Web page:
‘Cheap Cable’ TV Ratings Fall By 30% in 2016-17

The 2018-19 season was the worst year for cable television in nearly a decade.

The cable channel cable crossover (CableCox) suffered a drop of about 30% last season from its 2017 peak of around 5.3 million total viewers.

The drop is especially notable given that the Crossover saw an increase in viewership in the last three years.

According to Nielsen, the crossover’s viewership dropped from around 4.7 million viewers in 2017 to 2.6 million viewers last season.

This year, it’s still down around 5 million viewers, but it’s likely a decline in viewership from last year.

According the Nielsen data, CableCox averaged around 1.2 million viewers per episode during its 2017 season.

That’s down a little over 1 million from last season’s peak of 4.9 million.

The average episode of CableCax has slipped from 8.5 million viewers to 8.2 milions.

This season, that number dropped from a high of 13.9 milions to 13.6 milions in the final weeks of the season. 

Crossover’s viewership declined by about 10% this year from last, and this is the biggest drop in the network’s history.

According Nielsen, Cable Cox’s ratings dropped from 6.4 million viewers a week in 2017, to 5.7 milions a week last year, and now down to 5 milions per week.

This is not a bad drop, but this is only a small drop from the last crossover, which dropped from 4.8 million viewers the week before the crossover ended in 2019.

It’s worth noting that last season, Cable crossover averaged around 3.8 milions viewers per week during its prime time slot.

This fall, it dropped from 3.5 milions during the primetime slot to 2 milions this season.

The crossover dropped by 2.4 milions from the season prior to its final days last fall. 

The drop in CableCX ratings is not as great as it might appear, however, since it’s hard to make a strong case for CableCx’s viewership dip in 2016.

In a post on the Creditors blog, the authors of the study say the C2C drop could be explained by viewers tuning out of cable channels.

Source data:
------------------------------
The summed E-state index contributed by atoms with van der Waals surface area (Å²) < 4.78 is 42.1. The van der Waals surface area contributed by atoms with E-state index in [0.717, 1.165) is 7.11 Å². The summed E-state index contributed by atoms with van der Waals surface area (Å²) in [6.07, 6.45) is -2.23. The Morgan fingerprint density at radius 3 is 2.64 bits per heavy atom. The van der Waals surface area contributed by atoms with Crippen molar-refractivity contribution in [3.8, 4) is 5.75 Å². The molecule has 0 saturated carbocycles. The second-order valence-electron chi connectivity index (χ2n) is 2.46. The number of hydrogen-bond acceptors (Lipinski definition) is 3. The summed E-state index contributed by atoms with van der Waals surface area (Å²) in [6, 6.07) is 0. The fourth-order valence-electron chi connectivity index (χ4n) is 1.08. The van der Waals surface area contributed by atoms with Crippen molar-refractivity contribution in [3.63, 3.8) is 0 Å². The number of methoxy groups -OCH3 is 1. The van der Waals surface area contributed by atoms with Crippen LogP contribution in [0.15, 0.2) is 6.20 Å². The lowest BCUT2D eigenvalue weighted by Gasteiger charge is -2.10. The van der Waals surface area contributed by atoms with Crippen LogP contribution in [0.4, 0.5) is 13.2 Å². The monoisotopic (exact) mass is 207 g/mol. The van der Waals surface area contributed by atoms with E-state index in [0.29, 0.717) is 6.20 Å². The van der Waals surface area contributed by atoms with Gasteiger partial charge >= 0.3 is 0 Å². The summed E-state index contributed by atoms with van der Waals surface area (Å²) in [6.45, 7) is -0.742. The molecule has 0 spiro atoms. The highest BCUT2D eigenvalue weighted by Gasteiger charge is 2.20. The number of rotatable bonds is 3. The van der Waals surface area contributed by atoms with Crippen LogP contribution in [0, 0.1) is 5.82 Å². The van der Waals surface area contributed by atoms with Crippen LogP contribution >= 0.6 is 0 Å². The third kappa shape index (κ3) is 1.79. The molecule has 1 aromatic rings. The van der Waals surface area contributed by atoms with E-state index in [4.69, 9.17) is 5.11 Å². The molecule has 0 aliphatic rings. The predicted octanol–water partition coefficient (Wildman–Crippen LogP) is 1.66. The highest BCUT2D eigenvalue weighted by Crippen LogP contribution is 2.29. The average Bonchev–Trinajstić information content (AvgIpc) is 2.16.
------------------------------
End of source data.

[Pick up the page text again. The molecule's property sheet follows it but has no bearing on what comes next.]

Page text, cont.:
The study’s authors point out that in a typical week, the average cable channel typically pulls in a million viewers.

This means that at a certain point, the C4C audience (i.e., viewers who have watched at least three episodes of a given cable channel in the past week) could be a bigger factor. 

In addition to the cable crossover’s ratings drop, Cable TV’s overall ratings dropped in the 2016-2017 season, and even more so than in the 2017-2018 season.

According a recent study by the Wall Street Journal, cable TV’s ratings fell from 9.3 milions last season to 7.6 millions in the first half of this season, down more than 10% from last.

This could be the result of cable networks struggling to attract new viewers, or the fact that viewers are increasingly tuning out.

The C2Cs fall was also much larger than the crossover drops. 

A C2c decline could be attributed to cable networks’ lower quality content, as well as the fact the number of viewers on cable is falling.

The fall of Cable C2s may also be the consequence of advertisers leaving cable channels, or even their cancellation. 

What’s the takeaway?

It’s possible that the drop in C2 Crossover viewers could be an indicator that the cable channels have not been delivering high-quality programming.

As the Nielsen study notes, the drop was also bigger than the drop of the crossover, and a big part of that could be due to viewers opting to watch online instead of watching the networks originals. 

If cable TV has a problem with quality content and it’s a factor, then the drop could signal that the networks could be struggling to find new viewers.

In an ideal world, all of the networks’ content would be on the same platform, but as cable TV becomes a major player in the advertising and media industries, it may not be enough. Read more: